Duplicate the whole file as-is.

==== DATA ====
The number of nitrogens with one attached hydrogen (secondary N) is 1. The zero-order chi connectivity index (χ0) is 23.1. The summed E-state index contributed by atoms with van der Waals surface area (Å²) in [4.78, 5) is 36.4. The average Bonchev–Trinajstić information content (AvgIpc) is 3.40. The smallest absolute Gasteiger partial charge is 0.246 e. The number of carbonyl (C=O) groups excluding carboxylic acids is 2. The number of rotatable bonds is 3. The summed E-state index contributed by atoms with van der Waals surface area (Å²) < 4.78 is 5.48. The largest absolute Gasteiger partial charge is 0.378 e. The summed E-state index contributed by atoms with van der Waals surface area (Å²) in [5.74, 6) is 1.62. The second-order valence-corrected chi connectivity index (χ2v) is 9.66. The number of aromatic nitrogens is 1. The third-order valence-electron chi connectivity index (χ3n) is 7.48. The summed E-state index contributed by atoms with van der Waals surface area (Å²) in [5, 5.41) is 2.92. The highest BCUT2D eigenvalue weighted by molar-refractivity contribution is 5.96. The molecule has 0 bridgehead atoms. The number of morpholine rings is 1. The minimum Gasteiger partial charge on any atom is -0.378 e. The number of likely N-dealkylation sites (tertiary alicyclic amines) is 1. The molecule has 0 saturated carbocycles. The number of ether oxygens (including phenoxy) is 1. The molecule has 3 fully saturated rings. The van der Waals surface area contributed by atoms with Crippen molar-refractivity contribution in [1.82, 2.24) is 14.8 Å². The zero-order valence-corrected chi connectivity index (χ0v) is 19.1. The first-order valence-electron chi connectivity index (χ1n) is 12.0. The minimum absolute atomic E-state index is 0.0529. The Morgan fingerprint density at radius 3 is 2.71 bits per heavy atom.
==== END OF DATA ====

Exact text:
The number of nitrogens with one attached hydrogen (secondary N) is 1. The zero-order chi connectivity index (χ0) is 23.1. The summed E-state index contributed by atoms with van der Waals surface area (Å²) in [4.78, 5) is 36.4. The average Bonchev–Trinajstić information content (AvgIpc) is 3.40. The smallest absolute Gasteiger partial charge is 0.246 e. The number of carbonyl (C=O) groups excluding carboxylic acids is 2. The number of rotatable bonds is 3. The summed E-state index contributed by atoms with van der Waals surface area (Å²) < 4.78 is 5.48. The largest absolute Gasteiger partial charge is 0.378 e. The summed E-state index contributed by atoms with van der Waals surface area (Å²) in [5.74, 6) is 1.62. The second-order valence-corrected chi connectivity index (χ2v) is 9.66. The number of aromatic nitrogens is 1. The third-order valence-electron chi connectivity index (χ3n) is 7.48. The summed E-state index contributed by atoms with van der Waals surface area (Å²) in [5, 5.41) is 2.92. The highest BCUT2D eigenvalue weighted by molar-refractivity contribution is 5.96. The molecule has 0 bridgehead atoms. The number of morpholine rings is 1. The minimum Gasteiger partial charge on any atom is -0.378 e. The number of likely N-dealkylation sites (tertiary alicyclic amines) is 1. The molecule has 0 saturated carbocycles. The number of ether oxygens (including phenoxy) is 1. The molecule has 3 fully saturated rings. The van der Waals surface area contributed by atoms with Crippen molar-refractivity contribution in [1.82, 2.24) is 14.8 Å². The zero-order valence-corrected chi connectivity index (χ0v) is 19.1. The first-order valence-electron chi connectivity index (χ1n) is 12.0. The minimum absolute atomic E-state index is 0.0529. The Morgan fingerprint density at radius 3 is 2.71 bits per heavy atom.